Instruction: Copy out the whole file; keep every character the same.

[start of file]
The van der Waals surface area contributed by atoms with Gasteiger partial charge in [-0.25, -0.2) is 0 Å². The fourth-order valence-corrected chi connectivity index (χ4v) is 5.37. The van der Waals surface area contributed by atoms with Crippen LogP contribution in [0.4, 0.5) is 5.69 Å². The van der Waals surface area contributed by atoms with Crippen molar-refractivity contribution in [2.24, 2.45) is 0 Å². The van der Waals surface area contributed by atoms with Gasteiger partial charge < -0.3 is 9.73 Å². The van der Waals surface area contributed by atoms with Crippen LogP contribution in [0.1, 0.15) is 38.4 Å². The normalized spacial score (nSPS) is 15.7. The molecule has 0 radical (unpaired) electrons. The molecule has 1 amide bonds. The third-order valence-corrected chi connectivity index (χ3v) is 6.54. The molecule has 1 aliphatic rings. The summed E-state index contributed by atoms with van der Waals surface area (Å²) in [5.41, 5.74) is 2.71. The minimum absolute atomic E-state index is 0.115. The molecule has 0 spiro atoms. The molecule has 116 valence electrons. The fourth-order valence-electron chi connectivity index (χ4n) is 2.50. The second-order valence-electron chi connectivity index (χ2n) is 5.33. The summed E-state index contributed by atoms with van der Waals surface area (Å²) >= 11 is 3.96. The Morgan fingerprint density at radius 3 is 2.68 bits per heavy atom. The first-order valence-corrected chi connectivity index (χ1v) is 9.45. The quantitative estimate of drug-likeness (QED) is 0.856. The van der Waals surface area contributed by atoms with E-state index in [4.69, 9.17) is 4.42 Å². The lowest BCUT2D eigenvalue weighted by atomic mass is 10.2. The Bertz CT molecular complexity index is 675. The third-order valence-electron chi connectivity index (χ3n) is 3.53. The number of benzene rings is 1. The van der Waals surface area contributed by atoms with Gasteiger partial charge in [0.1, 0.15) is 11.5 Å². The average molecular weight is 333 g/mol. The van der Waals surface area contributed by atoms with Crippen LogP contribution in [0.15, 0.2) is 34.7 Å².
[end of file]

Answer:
The van der Waals surface area contributed by atoms with Gasteiger partial charge in [-0.25, -0.2) is 0 Å². The fourth-order valence-corrected chi connectivity index (χ4v) is 5.37. The van der Waals surface area contributed by atoms with Crippen LogP contribution in [0.4, 0.5) is 5.69 Å². The van der Waals surface area contributed by atoms with Crippen molar-refractivity contribution in [2.24, 2.45) is 0 Å². The van der Waals surface area contributed by atoms with Gasteiger partial charge < -0.3 is 9.73 Å². The van der Waals surface area contributed by atoms with Crippen LogP contribution in [0.1, 0.15) is 38.4 Å². The normalized spacial score (nSPS) is 15.7. The molecule has 0 radical (unpaired) electrons. The molecule has 1 amide bonds. The third-order valence-corrected chi connectivity index (χ3v) is 6.54. The molecule has 1 aliphatic rings. The summed E-state index contributed by atoms with van der Waals surface area (Å²) in [5.41, 5.74) is 2.71. The minimum absolute atomic E-state index is 0.115. The molecule has 0 spiro atoms. The molecule has 116 valence electrons. The fourth-order valence-electron chi connectivity index (χ4n) is 2.50. The second-order valence-electron chi connectivity index (χ2n) is 5.33. The summed E-state index contributed by atoms with van der Waals surface area (Å²) >= 11 is 3.96. The Morgan fingerprint density at radius 3 is 2.68 bits per heavy atom. The first-order valence-corrected chi connectivity index (χ1v) is 9.45. The quantitative estimate of drug-likeness (QED) is 0.856. The van der Waals surface area contributed by atoms with E-state index in [4.69, 9.17) is 4.42 Å². The lowest BCUT2D eigenvalue weighted by atomic mass is 10.2. The Bertz CT molecular complexity index is 675. The third-order valence-electron chi connectivity index (χ3n) is 3.53. The number of benzene rings is 1. The van der Waals surface area contributed by atoms with Gasteiger partial charge in [0.1, 0.15) is 11.5 Å². The average molecular weight is 333 g/mol. The van der Waals surface area contributed by atoms with Crippen LogP contribution in [0.15, 0.2) is 34.7 Å².